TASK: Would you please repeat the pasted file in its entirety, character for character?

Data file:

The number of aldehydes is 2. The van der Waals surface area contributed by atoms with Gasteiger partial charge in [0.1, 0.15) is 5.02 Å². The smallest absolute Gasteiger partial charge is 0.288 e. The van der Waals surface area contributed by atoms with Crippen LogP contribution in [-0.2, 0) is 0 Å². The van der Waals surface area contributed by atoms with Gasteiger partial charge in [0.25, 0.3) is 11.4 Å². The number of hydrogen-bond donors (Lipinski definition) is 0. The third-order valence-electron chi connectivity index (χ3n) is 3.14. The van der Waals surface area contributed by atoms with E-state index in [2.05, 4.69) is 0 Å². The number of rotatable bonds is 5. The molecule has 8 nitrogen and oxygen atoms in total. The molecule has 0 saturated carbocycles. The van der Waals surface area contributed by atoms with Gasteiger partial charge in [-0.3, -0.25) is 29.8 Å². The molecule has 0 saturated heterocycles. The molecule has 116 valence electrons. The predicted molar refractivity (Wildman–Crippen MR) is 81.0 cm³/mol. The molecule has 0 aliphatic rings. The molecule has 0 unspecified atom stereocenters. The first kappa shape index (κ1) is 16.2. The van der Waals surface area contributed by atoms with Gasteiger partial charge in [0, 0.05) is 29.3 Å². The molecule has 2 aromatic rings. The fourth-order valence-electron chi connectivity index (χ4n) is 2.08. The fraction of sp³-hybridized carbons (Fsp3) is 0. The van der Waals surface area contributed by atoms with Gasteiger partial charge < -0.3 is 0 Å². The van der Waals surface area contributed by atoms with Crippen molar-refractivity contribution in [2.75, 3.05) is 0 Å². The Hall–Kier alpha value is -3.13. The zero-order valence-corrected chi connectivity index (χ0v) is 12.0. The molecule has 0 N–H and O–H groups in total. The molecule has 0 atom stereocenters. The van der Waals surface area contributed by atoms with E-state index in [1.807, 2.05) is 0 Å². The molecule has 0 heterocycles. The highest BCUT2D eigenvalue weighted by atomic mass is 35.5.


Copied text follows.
The number of aldehydes is 2. The van der Waals surface area contributed by atoms with Gasteiger partial charge in [0.1, 0.15) is 5.02 Å². The smallest absolute Gasteiger partial charge is 0.288 e. The van der Waals surface area contributed by atoms with Crippen LogP contribution in [-0.2, 0) is 0 Å². The van der Waals surface area contributed by atoms with Gasteiger partial charge in [0.25, 0.3) is 11.4 Å². The number of hydrogen-bond donors (Lipinski definition) is 0. The third-order valence-electron chi connectivity index (χ3n) is 3.14. The van der Waals surface area contributed by atoms with E-state index in [2.05, 4.69) is 0 Å². The number of rotatable bonds is 5. The molecule has 8 nitrogen and oxygen atoms in total. The molecule has 0 saturated carbocycles. The van der Waals surface area contributed by atoms with Gasteiger partial charge in [-0.3, -0.25) is 29.8 Å². The molecule has 0 saturated heterocycles. The molecule has 116 valence electrons. The predicted molar refractivity (Wildman–Crippen MR) is 81.0 cm³/mol. The molecule has 0 aliphatic rings. The molecule has 0 unspecified atom stereocenters. The first kappa shape index (κ1) is 16.2. The van der Waals surface area contributed by atoms with Gasteiger partial charge in [0, 0.05) is 29.3 Å². The molecule has 2 aromatic rings. The fourth-order valence-electron chi connectivity index (χ4n) is 2.08. The fraction of sp³-hybridized carbons (Fsp3) is 0. The van der Waals surface area contributed by atoms with Gasteiger partial charge < -0.3 is 0 Å². The van der Waals surface area contributed by atoms with Crippen molar-refractivity contribution in [2.75, 3.05) is 0 Å². The Hall–Kier alpha value is -3.13. The zero-order valence-corrected chi connectivity index (χ0v) is 12.0. The molecule has 0 N–H and O–H groups in total. The molecule has 0 atom stereocenters. The van der Waals surface area contributed by atoms with E-state index in [1.807, 2.05) is 0 Å². The molecule has 0 heterocycles. The highest BCUT2D eigenvalue weighted by atomic mass is 35.5.